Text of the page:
Japanese architect's book 'Travels Through South Indian Kitchens' to release soon

Feb 24, 2018, 10:49 IST | Snigdha Hasan

A Japanese architect and designer set out to explore the kitchens of Tamil Nadu, and through them, the lives of its people. The result is a book of recipes, ethnography and architectural enquiry that comes to Mumbai with an exhibition

Saitu's impression of the kitchens she visited appears in the form of hand-drawn blueprints accompanied by her notes
Saito's impression of the kitchens she visited appears in the form of hand-drawn blueprints accompanied by her notes

Four years ago, when Nao Saito arrived in India for a design residency with Tara Books in Chennai, the kitchenette at the centre of a small apartment that was going to be her home for the next three months left her stumped. There were some technical differences. The Japanese architect and designer, for instance, had to get used to the idea that the stove doesn't come on with just a twist of the knob and requires a gas lighter. But it were the jars lining the shelves with sundry varieties of beans and intriguing vessels — with one resembling "a stacked stainless steel tower, like a futuristic building" — that got her thinking about the people who used them every day to create a culinary world vastly different from her own.

Aishwarya Kumar shared the recipe for this chutney made from pulses, spices and ground coffee-beans for the exhibition
Aishwarya Kumar shared the recipe for this chutney made from pulses, spices and ground coffee-beans for the exhibition

This was the germ of the idea for the design project she was in India for — to visually explore the lives and ways of the people of Tamil Nadu, and to do that, she decided to go to the heart of their homes: the kitchen. For, she believed that "engaging with a region and culture through its kitchens is different than engaging through its monuments and streets". After over three months of extensive groundwork, where she visited 21 kitchens across Chennai, Nagapattinam and Velankanni, she returned to Tokyo with a treasure trove of kitchen blueprints, photographs and recipes, which are now part of her soon-to-release book, Travels Through South Indian Kitchens (Tara Books).

Each recipe in the book appears with snapshots from the kitchen it was prepared in. Pics courtesy/Tara books
Each recipe in the book appears with snapshots from the kitchen it was prepared in. Pics courtesy/Tara books

An absorbing blend of recipes, travelogue, architectural inquiry and cross-cultural ethnography, the title will be launched next week in Mumbai at an event called Expanding Kitchens. An initiative of the publisher and G5A Foundation for Contemporary Culture, the programme also includes a day-long exhibition, featuring recipes, anecdotes and stories of South Indian food shared by Mumbaikars, and Saito in conversation with interior designer Radhika Desai, scientist and fiction writer Indira Chandrashekhar, and chef Sandeep Sreedharan about the themes in her book.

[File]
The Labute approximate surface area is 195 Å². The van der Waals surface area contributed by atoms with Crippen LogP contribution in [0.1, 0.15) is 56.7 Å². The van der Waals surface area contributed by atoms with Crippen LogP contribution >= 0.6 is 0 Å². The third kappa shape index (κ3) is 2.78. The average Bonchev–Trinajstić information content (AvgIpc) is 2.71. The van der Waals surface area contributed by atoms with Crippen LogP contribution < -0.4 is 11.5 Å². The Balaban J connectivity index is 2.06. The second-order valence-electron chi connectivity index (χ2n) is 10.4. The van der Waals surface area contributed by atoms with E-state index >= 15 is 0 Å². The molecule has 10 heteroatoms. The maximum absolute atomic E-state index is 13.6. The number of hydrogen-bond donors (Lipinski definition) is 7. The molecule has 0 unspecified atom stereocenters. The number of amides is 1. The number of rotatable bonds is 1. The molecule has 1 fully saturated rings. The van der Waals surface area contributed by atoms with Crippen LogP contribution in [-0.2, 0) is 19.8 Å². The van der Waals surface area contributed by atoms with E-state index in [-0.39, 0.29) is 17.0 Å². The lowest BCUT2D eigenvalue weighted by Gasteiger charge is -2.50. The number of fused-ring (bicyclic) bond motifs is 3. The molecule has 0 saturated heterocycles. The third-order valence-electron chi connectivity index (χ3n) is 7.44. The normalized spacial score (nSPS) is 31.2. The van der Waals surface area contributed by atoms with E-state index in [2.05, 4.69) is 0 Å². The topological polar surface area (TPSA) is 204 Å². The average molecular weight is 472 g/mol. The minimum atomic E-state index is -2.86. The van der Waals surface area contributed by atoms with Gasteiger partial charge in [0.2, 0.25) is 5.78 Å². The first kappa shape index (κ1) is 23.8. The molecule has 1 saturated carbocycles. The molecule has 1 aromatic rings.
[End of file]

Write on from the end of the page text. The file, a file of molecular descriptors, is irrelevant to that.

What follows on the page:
Saitu visualises her nostalgia for banana flowers in this illustration
Saito visualises her nostalgia for banana flowers in this illustration

"What I realised when I spent time with people while they prepared a meal was that the kitchen is a truly social space that extends beyond the confines of the four walls it is housed in," shares Saito, giving an example of the first kitchen that appears in the book under the chapter, Expanding Kitchen. It was fascinating to see the elderly lady use the worktop to cook the dish, she says, while she also intermittently sat on the floor of the living room to chop vegetables. The kitchen also extended to the balcony, where she placed a bowl of grains in the sun to get rid of an ant infestation. "If I were her, I would throw the whole thing away. But here she is, sunbathing the ants, and that too with a kind word for them!" Saito writes in the book, which carries a blueprint of the kitchen, with these impressions illustrated in it.

Saitu visualises her nostalgia for banana flowers in this illustration

Another human-food interaction that stood out for Saito was when she visited a school in Nagapattinam, which was established to help Tsunami-affected children resume mainstream education. "The school has made arrangements to feed over 100 teachers and students every day, with their own kitchen garden. The day I visited, a kid had injured his hand. So one of the teachers fed him rice and sambhar balls with her own hands.

Nao Saitu in her Chennai kitchen where it all started
Nao Saito in her Chennai kitchen where it all started

In Japan, we don't use hands to eat food. I felt that doing so nurtures a kind of closeness," she says The memories Saito took back with her to Japan find their way into her cooking, and she can whip up a mean Tamilian meal of sambhar, rasam, wadas and idli that her friends and family, including her 97-year-old grandmother, relish. "I volunteer in a rice field near Tokyo, which also has a cluster of banana trees growing," says Saitu. "And as I walk by those trees, I sometimes smell the scent of banana flowers — and am transported to my beloved Chennai."

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